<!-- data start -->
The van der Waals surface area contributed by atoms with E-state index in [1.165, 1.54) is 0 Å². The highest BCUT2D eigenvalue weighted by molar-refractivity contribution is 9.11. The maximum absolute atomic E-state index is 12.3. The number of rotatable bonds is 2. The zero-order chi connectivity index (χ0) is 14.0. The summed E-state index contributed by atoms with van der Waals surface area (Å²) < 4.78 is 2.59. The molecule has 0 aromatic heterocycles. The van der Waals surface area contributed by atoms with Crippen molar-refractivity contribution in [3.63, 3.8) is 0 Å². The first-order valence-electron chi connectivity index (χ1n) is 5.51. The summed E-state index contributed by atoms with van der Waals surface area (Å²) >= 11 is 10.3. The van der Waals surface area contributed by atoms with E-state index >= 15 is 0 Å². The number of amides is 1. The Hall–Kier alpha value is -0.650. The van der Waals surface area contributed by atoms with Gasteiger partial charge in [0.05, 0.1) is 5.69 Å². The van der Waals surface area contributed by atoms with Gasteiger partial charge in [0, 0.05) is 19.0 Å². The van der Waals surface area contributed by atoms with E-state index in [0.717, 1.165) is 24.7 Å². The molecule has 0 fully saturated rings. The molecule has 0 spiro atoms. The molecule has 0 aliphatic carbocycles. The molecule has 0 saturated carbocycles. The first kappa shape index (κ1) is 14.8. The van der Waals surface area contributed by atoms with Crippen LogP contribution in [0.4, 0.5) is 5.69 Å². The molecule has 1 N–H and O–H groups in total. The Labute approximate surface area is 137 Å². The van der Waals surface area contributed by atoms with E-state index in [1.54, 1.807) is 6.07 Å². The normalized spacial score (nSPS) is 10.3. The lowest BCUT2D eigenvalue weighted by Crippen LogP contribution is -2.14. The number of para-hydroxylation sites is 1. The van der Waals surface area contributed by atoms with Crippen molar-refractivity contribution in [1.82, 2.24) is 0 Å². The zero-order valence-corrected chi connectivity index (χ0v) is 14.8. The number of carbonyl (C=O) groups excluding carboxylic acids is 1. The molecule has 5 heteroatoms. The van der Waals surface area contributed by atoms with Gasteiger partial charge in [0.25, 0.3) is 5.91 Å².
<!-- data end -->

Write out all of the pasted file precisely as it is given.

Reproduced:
The van der Waals surface area contributed by atoms with E-state index in [1.165, 1.54) is 0 Å². The highest BCUT2D eigenvalue weighted by molar-refractivity contribution is 9.11. The maximum absolute atomic E-state index is 12.3. The number of rotatable bonds is 2. The zero-order chi connectivity index (χ0) is 14.0. The summed E-state index contributed by atoms with van der Waals surface area (Å²) < 4.78 is 2.59. The molecule has 0 aromatic heterocycles. The van der Waals surface area contributed by atoms with Crippen molar-refractivity contribution in [3.63, 3.8) is 0 Å². The first-order valence-electron chi connectivity index (χ1n) is 5.51. The summed E-state index contributed by atoms with van der Waals surface area (Å²) >= 11 is 10.3. The van der Waals surface area contributed by atoms with E-state index >= 15 is 0 Å². The number of amides is 1. The Hall–Kier alpha value is -0.650. The van der Waals surface area contributed by atoms with Gasteiger partial charge in [0.05, 0.1) is 5.69 Å². The van der Waals surface area contributed by atoms with Gasteiger partial charge in [0, 0.05) is 19.0 Å². The van der Waals surface area contributed by atoms with E-state index in [0.717, 1.165) is 24.7 Å². The molecule has 0 fully saturated rings. The molecule has 0 spiro atoms. The molecule has 0 aliphatic carbocycles. The molecule has 0 saturated carbocycles. The first kappa shape index (κ1) is 14.8. The van der Waals surface area contributed by atoms with Crippen LogP contribution in [0.4, 0.5) is 5.69 Å². The molecule has 1 N–H and O–H groups in total. The Labute approximate surface area is 137 Å². The van der Waals surface area contributed by atoms with E-state index in [1.54, 1.807) is 6.07 Å². The normalized spacial score (nSPS) is 10.3. The lowest BCUT2D eigenvalue weighted by Crippen LogP contribution is -2.14. The number of para-hydroxylation sites is 1. The van der Waals surface area contributed by atoms with Crippen molar-refractivity contribution in [1.82, 2.24) is 0 Å². The zero-order valence-corrected chi connectivity index (χ0v) is 14.8. The number of carbonyl (C=O) groups excluding carboxylic acids is 1. The molecule has 5 heteroatoms. The van der Waals surface area contributed by atoms with Gasteiger partial charge in [0.25, 0.3) is 5.91 Å².